CNBC's Deutsch Doesn’t Want 'Idiots' on Wall Street Making $10 Million a Year; Calls for Education System to 'Breed' Executives

Want a little populist outrage?  There's nothing like hearing it from a multi-millionaire advertising mogul with a spot on CNBC.

Donny Deutsch, the host of "The Big Idea," a show the network has shelved, explained to viewers on the March 25 broadcast of "CNBC Reports" he wants measures put in place to keep prevent people he regards as "idiots" from making $10 million a year.

"The issue is even now, with the new asset program, basically if it works, the taxpayer's taking up all the risk," Deutsch said. "God forbid it doesn't work, taxpayers are really going to take it on the chin. And let's say we get it right and the banks are lending again and everything is fine again - what is now put in place on Wall Street to make sure idiots are not getting paid $10 million a year?"

In December 2000, Ad Age reported Donny Deutsch signed off on a deal that sold his advertising agency with clients including Domino's Pizza, Mitsubishi Motors of America and Snapple to Interpublic Group. The report estimated Interpublic spent $200 million-$250 million in stock for the agency, which stock Deutsch had an 87-percent stake in according to New York magazine.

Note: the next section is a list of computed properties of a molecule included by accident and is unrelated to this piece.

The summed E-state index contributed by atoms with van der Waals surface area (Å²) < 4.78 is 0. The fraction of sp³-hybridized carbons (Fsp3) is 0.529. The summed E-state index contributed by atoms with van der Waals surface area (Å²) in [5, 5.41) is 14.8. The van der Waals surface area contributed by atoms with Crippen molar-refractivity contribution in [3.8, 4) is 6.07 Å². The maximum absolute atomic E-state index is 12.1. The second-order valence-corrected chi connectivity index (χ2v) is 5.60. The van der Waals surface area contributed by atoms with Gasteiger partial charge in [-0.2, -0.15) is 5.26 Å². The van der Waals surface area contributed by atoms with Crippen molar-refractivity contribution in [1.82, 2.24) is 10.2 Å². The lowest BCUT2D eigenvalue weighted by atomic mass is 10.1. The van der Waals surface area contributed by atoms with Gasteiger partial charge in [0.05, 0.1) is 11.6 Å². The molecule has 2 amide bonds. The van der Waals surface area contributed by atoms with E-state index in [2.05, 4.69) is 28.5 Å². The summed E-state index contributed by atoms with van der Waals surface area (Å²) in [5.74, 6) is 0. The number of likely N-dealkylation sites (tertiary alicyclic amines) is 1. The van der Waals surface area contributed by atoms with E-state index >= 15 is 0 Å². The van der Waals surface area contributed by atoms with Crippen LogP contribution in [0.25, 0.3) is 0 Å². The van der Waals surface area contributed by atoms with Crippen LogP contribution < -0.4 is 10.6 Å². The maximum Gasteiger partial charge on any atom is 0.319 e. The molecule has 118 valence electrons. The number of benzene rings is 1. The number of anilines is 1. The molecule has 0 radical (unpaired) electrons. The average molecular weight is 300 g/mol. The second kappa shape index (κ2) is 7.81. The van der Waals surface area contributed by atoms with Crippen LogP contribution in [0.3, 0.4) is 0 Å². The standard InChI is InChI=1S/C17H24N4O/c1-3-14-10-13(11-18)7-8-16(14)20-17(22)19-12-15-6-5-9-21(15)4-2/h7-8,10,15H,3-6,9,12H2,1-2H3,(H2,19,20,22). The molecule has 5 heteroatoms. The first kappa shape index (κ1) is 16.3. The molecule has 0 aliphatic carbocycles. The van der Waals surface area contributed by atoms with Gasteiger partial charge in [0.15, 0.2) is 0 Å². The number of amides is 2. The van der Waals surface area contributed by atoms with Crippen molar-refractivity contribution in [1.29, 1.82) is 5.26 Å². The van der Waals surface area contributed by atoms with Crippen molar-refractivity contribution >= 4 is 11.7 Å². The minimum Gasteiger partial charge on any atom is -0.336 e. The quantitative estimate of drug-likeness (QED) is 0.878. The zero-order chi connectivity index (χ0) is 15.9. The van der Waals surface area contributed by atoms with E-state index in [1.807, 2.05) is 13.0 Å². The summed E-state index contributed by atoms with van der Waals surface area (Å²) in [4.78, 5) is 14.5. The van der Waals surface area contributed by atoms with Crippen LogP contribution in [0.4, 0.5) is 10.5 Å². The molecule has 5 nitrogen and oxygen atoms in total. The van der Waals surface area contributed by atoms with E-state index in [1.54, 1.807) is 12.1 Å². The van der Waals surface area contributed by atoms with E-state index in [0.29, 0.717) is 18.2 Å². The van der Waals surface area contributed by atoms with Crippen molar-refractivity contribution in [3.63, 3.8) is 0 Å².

"That's my fundamental problem," Deutsch said. "There is such an out-of-whack compensation structure, entitlement structure."

Deutsch's co-host, Melissa Lee explained that if there was such a backlash against the compensation structure, it would be solved by the shareholders. Traditionally, executive compensation and salaries of every executive employee are decided by the company owners, or the shareholders, through the board of directors and the management team.

"If there is such a populist surge Donny, then we as shareholders, the collective ‘we' will vote against some of these schemes," Lee said. "We do have power."

Deutsch wasn't convinced, however his other co-host CNBC's Jeff Macke, founder and president of Macke Asset Management said the public shouldn't expect the U.S. Congress to solve the compensation crisis based on their recent performance.

"I'm sorry Donny, but were you spectacularly impressed with the level of questions and answers that we heard from the House and the Senate over the past couple of weeks?" Macke said.

Deutsch's answer had a touch of Plato's "The Republic" in it, calling for an education system that would "breed" executives and that would solve what he perceived as a lack of a value system.

"It's not going to come from government guys," Deutsch said. "That's my point - it's got to come from our education system. We got to start breeding executives. No guys, this is not a fairy tale - we're out-of-whack as a country. There's no value system. There's no sense of what's right and wrong. It is just what I can get, how I can wet beak, how much money I can take without any accountability. We've become a gluttonous society."

Macke retorted by pointing out politicians were pandering to the gluttonous society.

"And how many votes I can get by pandering to that society," Macke replied.